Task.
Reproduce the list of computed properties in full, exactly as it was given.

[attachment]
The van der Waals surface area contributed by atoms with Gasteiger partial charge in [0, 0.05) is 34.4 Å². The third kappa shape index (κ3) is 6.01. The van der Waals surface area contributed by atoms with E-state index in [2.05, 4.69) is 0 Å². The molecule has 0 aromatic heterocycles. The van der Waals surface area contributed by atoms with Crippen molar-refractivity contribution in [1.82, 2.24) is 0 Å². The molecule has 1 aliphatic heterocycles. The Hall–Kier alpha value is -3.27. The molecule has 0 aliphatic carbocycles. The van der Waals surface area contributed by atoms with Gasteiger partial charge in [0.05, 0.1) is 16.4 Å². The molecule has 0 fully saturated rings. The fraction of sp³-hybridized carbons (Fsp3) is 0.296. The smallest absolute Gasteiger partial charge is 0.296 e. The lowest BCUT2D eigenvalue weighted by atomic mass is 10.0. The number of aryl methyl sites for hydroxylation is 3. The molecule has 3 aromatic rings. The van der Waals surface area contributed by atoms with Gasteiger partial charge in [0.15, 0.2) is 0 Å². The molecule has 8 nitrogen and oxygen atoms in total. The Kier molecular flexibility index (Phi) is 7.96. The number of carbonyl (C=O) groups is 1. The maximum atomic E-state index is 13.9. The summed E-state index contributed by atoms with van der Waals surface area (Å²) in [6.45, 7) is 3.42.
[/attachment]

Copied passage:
The van der Waals surface area contributed by atoms with Gasteiger partial charge in [0, 0.05) is 34.4 Å². The third kappa shape index (κ3) is 6.01. The van der Waals surface area contributed by atoms with E-state index in [2.05, 4.69) is 0 Å². The molecule has 0 aromatic heterocycles. The van der Waals surface area contributed by atoms with Crippen molar-refractivity contribution in [1.82, 2.24) is 0 Å². The molecule has 1 aliphatic heterocycles. The Hall–Kier alpha value is -3.27. The molecule has 0 aliphatic carbocycles. The van der Waals surface area contributed by atoms with Gasteiger partial charge in [0.05, 0.1) is 16.4 Å². The molecule has 0 fully saturated rings. The fraction of sp³-hybridized carbons (Fsp3) is 0.296. The smallest absolute Gasteiger partial charge is 0.296 e. The lowest BCUT2D eigenvalue weighted by atomic mass is 10.0. The number of aryl methyl sites for hydroxylation is 3. The molecule has 3 aromatic rings. The van der Waals surface area contributed by atoms with Gasteiger partial charge in [0.15, 0.2) is 0 Å². The molecule has 8 nitrogen and oxygen atoms in total. The Kier molecular flexibility index (Phi) is 7.96. The number of carbonyl (C=O) groups is 1. The maximum atomic E-state index is 13.9. The summed E-state index contributed by atoms with van der Waals surface area (Å²) in [6.45, 7) is 3.42.